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Journal of Happiness Studies

, Volume 20, Issue 5, pp 1563–1585 | Cite as

Testing Direct and Indirect Ties of Self-Compassion with Subjective Well-Being

  • Jordan A. BookerEmail author
  • Julie C. Dunsmore
Research Paper
  • 459 Downloads

Abstract

Two studies considered the direct associations between self-compassion and areas of subjective well-being (SWB; experiences of affect, subjective happiness, life satisfaction), among incoming college students (N = 161) and college students across academic levels (N = 143). In each sample, self-compassion was correlated with each report of SWB, after controlling for demographics. Hierarchical regressions tested for direct ties of self-compassion with aspects of SWB beyond demographics, dispositional gratitude, and other areas of SWB. Results suggested that self-compassion was directly and uniquely tied to only subjective happiness across both samples. Lastly, we revisited each sample and explored multiple indirect effects between self-compassion and reports of SWB. We tested effects from self-compassion onto well-being via subjective happiness; a reversed model arrangement of effects from well-being onto self-compassion; and an alternative model that considered positive affect as an intervening variable rather than subjective happiness. Results suggested that the second arrangement of effects from SWB onto self-compassion via subjective happiness was best supported. Significant indirect effects of SWB to self-compassion through positive affect (Sample 2 only), negative affect, and life satisfaction were also supported. Findings reinforced ties between self-compassion and SWB, and suggest a particularly strong association between self-compassion and subjective happiness. This may be due to both constructs involving constructive forms of evaluating challenging experiences and the management of relatedness goals for maintaining reliable, positive ties with others.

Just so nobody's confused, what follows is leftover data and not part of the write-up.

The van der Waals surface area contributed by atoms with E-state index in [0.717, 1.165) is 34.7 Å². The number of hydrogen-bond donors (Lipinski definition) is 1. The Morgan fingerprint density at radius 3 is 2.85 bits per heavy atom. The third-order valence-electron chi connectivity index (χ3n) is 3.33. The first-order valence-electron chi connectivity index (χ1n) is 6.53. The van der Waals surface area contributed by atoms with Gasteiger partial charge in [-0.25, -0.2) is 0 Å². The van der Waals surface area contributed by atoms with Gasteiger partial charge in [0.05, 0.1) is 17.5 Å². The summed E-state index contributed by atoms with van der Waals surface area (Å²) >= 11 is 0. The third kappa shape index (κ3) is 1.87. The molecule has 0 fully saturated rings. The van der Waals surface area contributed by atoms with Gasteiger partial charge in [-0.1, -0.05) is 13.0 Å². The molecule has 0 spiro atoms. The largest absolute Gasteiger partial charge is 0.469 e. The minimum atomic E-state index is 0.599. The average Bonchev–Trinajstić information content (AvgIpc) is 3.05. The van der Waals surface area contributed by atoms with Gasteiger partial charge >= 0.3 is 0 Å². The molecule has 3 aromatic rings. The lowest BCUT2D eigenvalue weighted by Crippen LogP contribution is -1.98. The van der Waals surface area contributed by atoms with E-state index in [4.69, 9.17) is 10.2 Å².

Keywords

Self-compassion Affect Subjective happiness Life satisfaction Gratitude 

Notes

Acknowledgements

The first author was supported by a Southern Regional Education Board Doctoral fellowship during this project. We thank the Virginia Tech Office of First Year Experiences for their assistance with this project. The authors have no conflicts of interests regarding the current study.

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© Springer Nature B.V. 2018

Authors and Affiliations

  1. 1.Department of PsychologyEmory UniversityAtlantaUSA
  2. 2.Department of PsychologyVirginia TechBlacksburgUSA

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